Tokyo stocks edged down Tuesday after three straight days of gains, while Australian banks surged on relief that a national inquiry into abuses in the financial sector was not as damaging as feared.
With most Asian markets closed for Lunar New Year business was thin, though Japanese, Australian and New Zealand traders were given a positive lead from Wall Street, supported by hopes for China-US trade talks and a slower pace of rate hikes by the Federal Reserve.
Japan's benchmark Nikkei 225 index fell 0.19 percent, or 39.32 points, to 20,844.45, but the broader Topix index rose 0.10 percent, or 1.55 points, to 1,582.88.
The Nikkei dipped despite the dollar rising to 109.96 yen, from 109.92 yen in New York and 109.74 yen in Tokyo on Monday.
The Nikkei started with gains but fell into negative territory as Uniqlo operator Fast Retailing and other market heavyweights "extended their losses due to concerns over their business outlook," said Shinichi Yamamoto, broker at Okasan Securities in Tokyo.
"Market sentiment is not so bad but selling pressure tends to emerge whenever the Nikkei index approaches 21,000," Yamamoto told AFP.
In Tokyo, Fast Retailing lost 2.84 percent to 49,100 yen following a decline in domestic sales in January.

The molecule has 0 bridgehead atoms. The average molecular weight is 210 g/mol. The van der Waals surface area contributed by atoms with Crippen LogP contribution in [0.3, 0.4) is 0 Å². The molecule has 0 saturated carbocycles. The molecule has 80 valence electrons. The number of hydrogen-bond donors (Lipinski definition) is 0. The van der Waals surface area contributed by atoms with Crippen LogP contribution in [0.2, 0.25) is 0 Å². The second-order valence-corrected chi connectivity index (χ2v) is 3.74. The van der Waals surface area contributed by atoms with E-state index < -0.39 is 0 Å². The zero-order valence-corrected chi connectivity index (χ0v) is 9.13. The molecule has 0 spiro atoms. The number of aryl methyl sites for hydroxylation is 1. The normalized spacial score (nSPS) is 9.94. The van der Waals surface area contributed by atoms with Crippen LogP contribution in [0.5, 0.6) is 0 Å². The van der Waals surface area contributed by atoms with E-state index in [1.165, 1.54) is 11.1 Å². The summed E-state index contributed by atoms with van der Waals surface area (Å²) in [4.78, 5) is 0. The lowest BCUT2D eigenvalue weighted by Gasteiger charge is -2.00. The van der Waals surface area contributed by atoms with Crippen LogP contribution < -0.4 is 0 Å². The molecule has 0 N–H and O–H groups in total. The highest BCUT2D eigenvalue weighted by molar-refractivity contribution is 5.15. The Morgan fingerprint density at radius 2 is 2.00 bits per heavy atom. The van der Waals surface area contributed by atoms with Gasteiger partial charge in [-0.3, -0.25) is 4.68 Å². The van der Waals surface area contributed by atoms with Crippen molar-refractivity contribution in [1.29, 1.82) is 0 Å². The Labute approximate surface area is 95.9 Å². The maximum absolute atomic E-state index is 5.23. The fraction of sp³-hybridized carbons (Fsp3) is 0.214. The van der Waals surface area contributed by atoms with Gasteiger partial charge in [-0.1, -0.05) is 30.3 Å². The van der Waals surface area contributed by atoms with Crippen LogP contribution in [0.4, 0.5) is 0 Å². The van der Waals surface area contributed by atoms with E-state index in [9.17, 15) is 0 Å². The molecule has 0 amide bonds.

Pharma firm SanBio plummeted 29.38 percent to 2,620 yen, extending a sell-off that has seen its stock lose 78 percent in the five days since it announced a failure in a key trial for a traumatic brain injury drug.
Mobile phone carrier SoftBank was up 0.44 percent at 1,359 yen. After the closing bell, the firm said its nine-month net profit gained 18.7 percent in the wake its IPO in December.
Panasonic was down 2.45 percent at 1,035 yen as a brokerage house revised down its view of the shares' value and after the electronics firm said its nine months to December net profit declined 13 percent year-on-year.
Traders are also awaiting US President Donald Trump's State of the Union address due on Tuesday.
- Banks lead gains in Sydney -
Elsewhere Sydney rose two percent, Wellington put on more than one percent and Mumbai edged up 0.2 percent but Bangkok dipped 0.1 percent.
Banks led gains in Sydney after a year-long Royal Commission inquiry into financial services scandals referred more than 20 cases to regulators and called for substantial changes in the sector.
However, it did not call for criminal prosecution, disappointing some observers who had demanded the heads of individual senior executives who allowed or perpetuated the repeated misconduct and breaches.
Analysts said much of the report's findings had been expected.
Among the "Big Four" in the country's banking sectors Westpac surged more than seven percent, Commonwealth Bank piled on 4.7 percent and National Australia Bank was up 3.9 percent, while ANZ jumped 6.5 percent.
"The soft recommendations of the Royal Commission final report is a clear win for the banks," UBS Group AG analysts wrote in a note.
"We do not believe that any of the 76 recommendations by themselves will have a material financial impact on the banks."
There was little reaction to news the Reserve Bank of Australia had lowered its annual growth forecasts for the economy and held interest rates at record lows.
-- Bloomberg News contributed to this story --